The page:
Rameswaram located in the South is in the Indian state of Tamil Nadu. It is situated in the Gulf of Mannar at the very tip of the Indian peninsula. According to legends, this is the place where Lord Ram along with his brother Laxman and devotee Hanuman built a bridge (Rama Setu) to reach Sri Lanka to rescue his wife Sita who had been abducted earlier by Ravan, the ruler of Sri Lanka. The Ramanatha Swamy Temple dedicated to Lord Shiva occupies a major area of Rameswaram. The temple is believed to have been consecrated by Shri Rama Chandra. Rameswaram is significant for the Hindus as a pilgrimage to Benaras is incomplete without a pilgrimage to Rameswaram. The presiding deity here is in the form of a Linga with the name Sri Ramanatha Swamy, it also is one of the twelve Jyotirlingas.

3. Dwarka

Dwarka located in the west is in the state of Gujarat, country India. The city derives its name from the word "dvar" meaning door or gate in the Sanskrit language. It is located confluence to where the Gomti River merges into the Arabian Sea. However, this river Gomti is not the same Gomti River which is a tributary of Ganga River The city lies in the westernmost part of India. The legendary city of Dwaraka was the dwelling place of Lord Krishna. It is believed[who?] that due to damage and destruction by the sea, Dvaraka has submerged six times and modern day Dwarka is the 7th such city to be built in the area.[citation needed]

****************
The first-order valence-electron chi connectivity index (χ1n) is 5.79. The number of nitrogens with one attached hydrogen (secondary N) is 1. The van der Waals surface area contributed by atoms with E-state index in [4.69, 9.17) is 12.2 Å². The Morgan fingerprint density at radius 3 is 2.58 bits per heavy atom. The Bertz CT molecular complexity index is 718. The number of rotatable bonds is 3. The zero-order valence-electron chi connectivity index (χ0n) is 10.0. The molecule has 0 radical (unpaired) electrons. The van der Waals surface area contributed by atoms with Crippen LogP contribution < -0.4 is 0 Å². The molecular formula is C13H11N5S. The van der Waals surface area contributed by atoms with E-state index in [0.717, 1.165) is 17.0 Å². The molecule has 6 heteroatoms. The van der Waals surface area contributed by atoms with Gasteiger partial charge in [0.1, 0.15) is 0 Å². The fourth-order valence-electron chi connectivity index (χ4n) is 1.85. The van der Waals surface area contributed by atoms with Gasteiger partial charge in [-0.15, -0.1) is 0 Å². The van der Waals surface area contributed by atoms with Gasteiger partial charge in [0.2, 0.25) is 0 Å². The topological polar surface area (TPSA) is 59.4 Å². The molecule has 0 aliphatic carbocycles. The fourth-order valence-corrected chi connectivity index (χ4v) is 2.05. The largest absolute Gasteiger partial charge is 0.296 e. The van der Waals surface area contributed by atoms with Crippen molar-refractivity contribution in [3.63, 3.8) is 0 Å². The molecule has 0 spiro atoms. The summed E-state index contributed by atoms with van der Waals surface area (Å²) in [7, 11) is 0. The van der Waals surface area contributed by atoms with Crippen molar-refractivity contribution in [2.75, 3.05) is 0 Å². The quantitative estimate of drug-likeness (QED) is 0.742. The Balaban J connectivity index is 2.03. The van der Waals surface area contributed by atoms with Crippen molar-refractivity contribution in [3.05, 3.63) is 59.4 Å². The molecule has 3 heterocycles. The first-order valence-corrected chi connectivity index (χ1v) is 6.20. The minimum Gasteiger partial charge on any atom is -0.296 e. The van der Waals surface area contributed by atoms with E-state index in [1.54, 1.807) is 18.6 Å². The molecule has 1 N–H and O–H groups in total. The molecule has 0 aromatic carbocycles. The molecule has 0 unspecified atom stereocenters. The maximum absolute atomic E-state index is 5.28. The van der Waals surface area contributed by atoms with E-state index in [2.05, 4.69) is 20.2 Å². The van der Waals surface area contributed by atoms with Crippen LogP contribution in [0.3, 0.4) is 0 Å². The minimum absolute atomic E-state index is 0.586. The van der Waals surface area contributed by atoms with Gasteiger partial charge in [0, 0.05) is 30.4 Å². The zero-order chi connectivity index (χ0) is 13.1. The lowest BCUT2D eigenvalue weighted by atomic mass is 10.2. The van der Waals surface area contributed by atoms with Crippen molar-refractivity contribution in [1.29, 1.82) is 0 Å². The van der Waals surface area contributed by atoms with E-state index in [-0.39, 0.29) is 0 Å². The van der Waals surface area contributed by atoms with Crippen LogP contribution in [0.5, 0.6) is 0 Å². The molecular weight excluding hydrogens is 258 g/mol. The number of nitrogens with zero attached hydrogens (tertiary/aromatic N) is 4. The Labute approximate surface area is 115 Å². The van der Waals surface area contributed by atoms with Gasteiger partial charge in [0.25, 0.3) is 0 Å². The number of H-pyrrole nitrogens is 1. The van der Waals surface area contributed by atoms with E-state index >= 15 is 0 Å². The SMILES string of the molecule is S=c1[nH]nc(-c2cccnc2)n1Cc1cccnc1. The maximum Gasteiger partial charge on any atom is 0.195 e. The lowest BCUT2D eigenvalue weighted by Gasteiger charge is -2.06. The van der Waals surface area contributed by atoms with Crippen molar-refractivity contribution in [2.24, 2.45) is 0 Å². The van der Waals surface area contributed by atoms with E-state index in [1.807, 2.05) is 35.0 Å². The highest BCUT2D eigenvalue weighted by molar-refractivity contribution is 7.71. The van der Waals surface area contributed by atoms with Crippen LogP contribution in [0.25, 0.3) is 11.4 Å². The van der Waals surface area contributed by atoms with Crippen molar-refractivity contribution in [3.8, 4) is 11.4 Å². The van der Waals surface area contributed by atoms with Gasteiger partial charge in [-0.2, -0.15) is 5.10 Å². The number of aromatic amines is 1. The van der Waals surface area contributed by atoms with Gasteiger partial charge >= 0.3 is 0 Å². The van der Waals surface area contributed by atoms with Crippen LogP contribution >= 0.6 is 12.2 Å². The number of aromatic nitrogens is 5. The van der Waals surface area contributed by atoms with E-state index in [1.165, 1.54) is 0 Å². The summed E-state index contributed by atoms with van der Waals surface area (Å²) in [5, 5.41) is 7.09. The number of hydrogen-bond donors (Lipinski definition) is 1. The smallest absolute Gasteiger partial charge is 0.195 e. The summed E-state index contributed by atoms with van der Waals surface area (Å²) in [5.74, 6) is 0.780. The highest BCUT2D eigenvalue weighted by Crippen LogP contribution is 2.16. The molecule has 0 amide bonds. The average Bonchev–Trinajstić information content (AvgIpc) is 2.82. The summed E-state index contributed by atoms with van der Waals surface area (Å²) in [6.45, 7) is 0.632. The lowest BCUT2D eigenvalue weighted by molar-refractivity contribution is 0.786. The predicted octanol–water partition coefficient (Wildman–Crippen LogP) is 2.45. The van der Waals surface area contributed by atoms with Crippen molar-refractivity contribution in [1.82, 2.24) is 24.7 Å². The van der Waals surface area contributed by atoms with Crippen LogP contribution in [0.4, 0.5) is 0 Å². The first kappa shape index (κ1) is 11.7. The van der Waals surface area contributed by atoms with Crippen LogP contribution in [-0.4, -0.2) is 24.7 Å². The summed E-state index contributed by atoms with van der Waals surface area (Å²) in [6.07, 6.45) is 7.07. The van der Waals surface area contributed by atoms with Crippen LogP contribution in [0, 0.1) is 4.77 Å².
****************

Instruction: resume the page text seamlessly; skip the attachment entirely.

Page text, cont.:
4. Badrinath

Badrinath is located in the state of Uttarakhand. It is in the Garhwal hills, on the banks of the Alaknanda River. The town lies between the Nar and Narayana mountain ranges and in the shadow of Nilkantha peak (6,560 m). There are other interesting sightseeing spots like Mana, Vyas Gufa, Maatamoorti, Charanpaduka, Bhimkund and the Mukh of the Saraswati River, within 3 km of Badrinathjee. Joshimath is situated on the slopes above the confluence of the rivers Alaknanda and Dhauliganga. Of the four Maths established by Adi Shankaracharya, Joshimath is the winter seat of Chardham.

While all other three Dhams remains open through out the year, only Badrinath Dham remains open for pilgrims darshan from April to October each year.

See also

References